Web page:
The name first appears as ryver of Hamose in 1588 and it originally most likely applied just to a creek of the estuary that led up to the manor of Ham, north of the present-day Devonport Dockyard. The name evidently later came to be used for the estuary's main channel. The ose element possibly derives from Old Englishwāse meaning 'mud' (as in 'ooze') – the creek consisting of mud-banks at low tide – although this is not confirmed.
The Hamoaze flows past Devonport Dockyard, which is one of three major bases of the Royal Navy today. The presence of large numbers of small watercraft are a challenge and hazard to the warships using the naval base and dockyard. Navigation on the waterway is controlled by the Queen's Harbour Master for Plymouth.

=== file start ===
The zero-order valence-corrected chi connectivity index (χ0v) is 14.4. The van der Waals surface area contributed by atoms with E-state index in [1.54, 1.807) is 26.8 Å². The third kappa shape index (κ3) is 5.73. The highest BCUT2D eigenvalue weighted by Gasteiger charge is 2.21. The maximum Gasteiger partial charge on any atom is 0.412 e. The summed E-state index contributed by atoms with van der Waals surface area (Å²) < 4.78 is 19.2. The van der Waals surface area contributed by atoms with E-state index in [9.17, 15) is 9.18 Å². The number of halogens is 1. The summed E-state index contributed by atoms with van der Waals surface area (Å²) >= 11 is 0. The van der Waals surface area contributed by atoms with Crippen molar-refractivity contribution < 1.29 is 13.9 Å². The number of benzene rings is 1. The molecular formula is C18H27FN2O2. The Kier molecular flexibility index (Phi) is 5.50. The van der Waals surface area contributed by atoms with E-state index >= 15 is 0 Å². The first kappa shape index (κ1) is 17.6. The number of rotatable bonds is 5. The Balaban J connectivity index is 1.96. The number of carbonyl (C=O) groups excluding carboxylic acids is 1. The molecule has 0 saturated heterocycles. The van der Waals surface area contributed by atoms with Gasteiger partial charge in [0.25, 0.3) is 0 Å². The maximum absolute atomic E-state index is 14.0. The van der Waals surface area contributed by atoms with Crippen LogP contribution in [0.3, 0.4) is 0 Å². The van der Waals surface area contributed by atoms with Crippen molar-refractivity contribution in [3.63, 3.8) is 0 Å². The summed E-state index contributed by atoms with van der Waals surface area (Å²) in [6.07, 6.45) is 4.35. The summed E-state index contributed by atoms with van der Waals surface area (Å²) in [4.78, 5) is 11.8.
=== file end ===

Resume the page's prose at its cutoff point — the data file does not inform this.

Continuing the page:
^Gover, J.E.B., Mawer, A. & Stenton, F.M (1931). "The Place-Names of Devon". English Place-Name Society. Vol viii. Part I. (Cambridge University Press): 20.CS1 maint: Multiple names: authors list (link)